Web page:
The job of a health information technology (HIT) worker seems self explanatory. They are responsible for working with health information technology to input and share patients’ health information. That job description might seem a little…dull. There is a lot of typing and data entry. Numbers galore. A lot of time spent with computers with no time for YouTube cat videos. It may not seem like a job with a lot of impact.
But a deeper look reveals one of the more rewarding and important careers in health care. HIT workers are on the cutting edge of a medical revolution that went into overdrive just a few years ago. They have changed the face of patient care, made doctors more efficient, patients more comfortable, and it has saved lives.
We forget that the technology that is everywhere today is really new. We still have not figured out all the ways it can improve our world. HIT workers are helping to maximize the vast improvements technology can bring to health and healthcare.
The importance of HIT workers can be felt throughout every aspect of the healthcare system. A patient getting a simple checkup can count on their doctor seeing all of their medical records. An accident victim facing a life-or-death moment in a crowded and chaotic emergency room won’t be given the wrong drug. Nurses juggling ten patients in an ICU are not juggling scribbled-on medical charts, they are looking at clear and accurate computer displays.
Health information technology workers help make these situations, and many others, possible.
Back in the Day
Once upon a time, doctors started from scratch every time they saw a patient—even if they had seen them multiple times. In the 1920s, medical professionals started using medical records to track treatments and results. Soon afterward, the American College of Surgeons created a national system of records.
The sixties and seventies brought those records onto computer systems, and as systems became more advanced, so did the records and their effectiveness. Just before the millennium, the Institute of Medicine (IOM) issued a report called “To Err is Human” that estimated almost 100,000 patients died from medicals errors. Soon after, the IOM identified HIT as the best first step towards preventing those deaths. But it wasn’t until 2009 that the federal government made the adoption and use of HIT mandatory. The decade that followed saw a lot of advances, and patient care improved—and many mistakes were avoided.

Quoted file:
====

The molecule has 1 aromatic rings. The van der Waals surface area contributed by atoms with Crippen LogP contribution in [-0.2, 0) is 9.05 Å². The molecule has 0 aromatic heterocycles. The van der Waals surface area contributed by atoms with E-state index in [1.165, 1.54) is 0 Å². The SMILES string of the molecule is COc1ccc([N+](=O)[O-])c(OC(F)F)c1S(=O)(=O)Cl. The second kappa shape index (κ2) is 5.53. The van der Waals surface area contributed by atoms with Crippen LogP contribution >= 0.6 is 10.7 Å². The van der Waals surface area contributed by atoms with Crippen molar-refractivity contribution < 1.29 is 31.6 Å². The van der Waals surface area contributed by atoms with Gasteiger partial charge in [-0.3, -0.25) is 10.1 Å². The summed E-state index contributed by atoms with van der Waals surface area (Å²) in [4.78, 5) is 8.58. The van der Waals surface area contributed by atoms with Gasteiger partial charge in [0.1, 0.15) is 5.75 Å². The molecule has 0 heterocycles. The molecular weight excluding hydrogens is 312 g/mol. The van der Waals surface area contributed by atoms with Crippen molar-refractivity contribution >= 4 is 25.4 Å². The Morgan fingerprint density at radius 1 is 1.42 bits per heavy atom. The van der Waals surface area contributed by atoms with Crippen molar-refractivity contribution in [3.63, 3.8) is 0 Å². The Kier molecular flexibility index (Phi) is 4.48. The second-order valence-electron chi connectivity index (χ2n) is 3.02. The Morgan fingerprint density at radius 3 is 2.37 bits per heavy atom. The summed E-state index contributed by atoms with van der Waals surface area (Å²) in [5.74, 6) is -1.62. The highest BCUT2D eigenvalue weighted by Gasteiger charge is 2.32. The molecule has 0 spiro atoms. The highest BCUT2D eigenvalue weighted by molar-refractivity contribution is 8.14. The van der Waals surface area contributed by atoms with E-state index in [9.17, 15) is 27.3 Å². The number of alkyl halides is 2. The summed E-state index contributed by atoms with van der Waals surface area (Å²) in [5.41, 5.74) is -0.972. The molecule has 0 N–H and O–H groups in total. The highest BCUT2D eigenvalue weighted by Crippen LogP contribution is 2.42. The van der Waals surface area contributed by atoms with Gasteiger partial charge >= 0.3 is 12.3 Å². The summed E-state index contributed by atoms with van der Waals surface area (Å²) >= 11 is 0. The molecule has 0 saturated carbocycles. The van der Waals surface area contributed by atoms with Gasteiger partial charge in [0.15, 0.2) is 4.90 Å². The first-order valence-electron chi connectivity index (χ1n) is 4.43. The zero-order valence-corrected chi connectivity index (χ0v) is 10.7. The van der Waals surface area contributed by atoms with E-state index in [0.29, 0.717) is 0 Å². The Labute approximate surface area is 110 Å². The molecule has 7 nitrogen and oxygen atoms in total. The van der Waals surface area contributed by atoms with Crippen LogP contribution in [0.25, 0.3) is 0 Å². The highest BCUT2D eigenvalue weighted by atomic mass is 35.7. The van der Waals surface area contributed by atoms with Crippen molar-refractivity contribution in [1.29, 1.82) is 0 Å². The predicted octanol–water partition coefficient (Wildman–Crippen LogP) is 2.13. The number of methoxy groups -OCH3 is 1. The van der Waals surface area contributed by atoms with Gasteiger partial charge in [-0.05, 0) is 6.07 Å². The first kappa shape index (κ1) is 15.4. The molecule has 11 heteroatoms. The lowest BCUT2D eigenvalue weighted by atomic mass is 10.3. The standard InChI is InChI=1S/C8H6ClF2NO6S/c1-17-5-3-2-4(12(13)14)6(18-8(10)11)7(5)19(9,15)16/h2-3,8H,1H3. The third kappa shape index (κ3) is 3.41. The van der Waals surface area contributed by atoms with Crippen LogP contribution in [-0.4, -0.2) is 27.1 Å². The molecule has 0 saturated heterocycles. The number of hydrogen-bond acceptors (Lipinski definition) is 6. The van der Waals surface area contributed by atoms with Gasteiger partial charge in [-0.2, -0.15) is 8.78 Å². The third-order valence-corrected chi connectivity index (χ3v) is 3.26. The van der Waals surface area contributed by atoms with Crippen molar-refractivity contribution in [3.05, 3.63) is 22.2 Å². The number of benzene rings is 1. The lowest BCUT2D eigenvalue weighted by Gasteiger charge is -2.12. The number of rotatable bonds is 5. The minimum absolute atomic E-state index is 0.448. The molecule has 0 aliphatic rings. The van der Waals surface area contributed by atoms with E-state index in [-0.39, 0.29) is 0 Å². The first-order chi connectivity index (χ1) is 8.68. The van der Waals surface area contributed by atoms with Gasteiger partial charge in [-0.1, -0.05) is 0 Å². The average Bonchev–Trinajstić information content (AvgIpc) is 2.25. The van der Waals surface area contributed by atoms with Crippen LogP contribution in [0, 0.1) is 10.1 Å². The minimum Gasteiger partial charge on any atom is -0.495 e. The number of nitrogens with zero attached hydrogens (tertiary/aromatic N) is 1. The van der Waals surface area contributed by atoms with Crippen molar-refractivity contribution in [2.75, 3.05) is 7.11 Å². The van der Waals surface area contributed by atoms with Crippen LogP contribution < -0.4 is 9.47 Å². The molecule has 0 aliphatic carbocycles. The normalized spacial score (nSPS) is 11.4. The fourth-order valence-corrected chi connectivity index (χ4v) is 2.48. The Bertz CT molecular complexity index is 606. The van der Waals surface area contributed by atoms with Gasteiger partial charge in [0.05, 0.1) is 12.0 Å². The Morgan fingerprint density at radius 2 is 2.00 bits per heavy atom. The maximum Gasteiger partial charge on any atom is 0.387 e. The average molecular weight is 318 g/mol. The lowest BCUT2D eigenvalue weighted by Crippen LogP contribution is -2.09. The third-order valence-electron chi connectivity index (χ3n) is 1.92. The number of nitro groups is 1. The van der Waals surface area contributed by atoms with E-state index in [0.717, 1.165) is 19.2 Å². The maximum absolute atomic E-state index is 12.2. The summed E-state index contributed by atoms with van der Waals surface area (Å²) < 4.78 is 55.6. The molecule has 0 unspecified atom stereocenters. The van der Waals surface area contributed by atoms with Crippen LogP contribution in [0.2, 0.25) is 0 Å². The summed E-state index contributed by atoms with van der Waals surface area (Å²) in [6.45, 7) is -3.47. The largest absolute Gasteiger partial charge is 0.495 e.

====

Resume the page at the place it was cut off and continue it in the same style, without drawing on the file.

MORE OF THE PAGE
We’re talking about saving time, money, pain…and lives.
For an easy example: most prescriptions are now computer-generated. Anyone old enough to remember the slips of paper your doctor used to give you with your medication written out in some kind of chicken scratch scrawl that pharmacists could (maybe) read knows the benefits of HIT.
And behind it all: health information technology workers.
But the technology is far from perfect. So today’s HIT workers aren’t just responsible for “following the systems.” Depending on their areas of expertise, they are tasked with improving those systems. From the coder who creates a better interface, to the intake specialist who suggests a better system for data input, to the computer security expert who protects our records, HIT workers are making all of us healthier.
The market for HIT workers is one of the faster-growing sectors in the country—actually, in the world. A recent report estimated that 3.9 trillion dollars will be spent on IT worldwide in 2020 alone. The federal government is projecting that 29,000 new HIT workers will be needed before the turn of the next decade.
Those are wonderful stats for anyone looking for a stable career with a strong future.
Ultimately, health information technology workers get to claim rewards that are impossible to quantify: they are making our healthcare system better every day and saving lives while doing their job.
Want more information on health information technology? The American Health Information Management Association (AHIMA) has all the resources you need.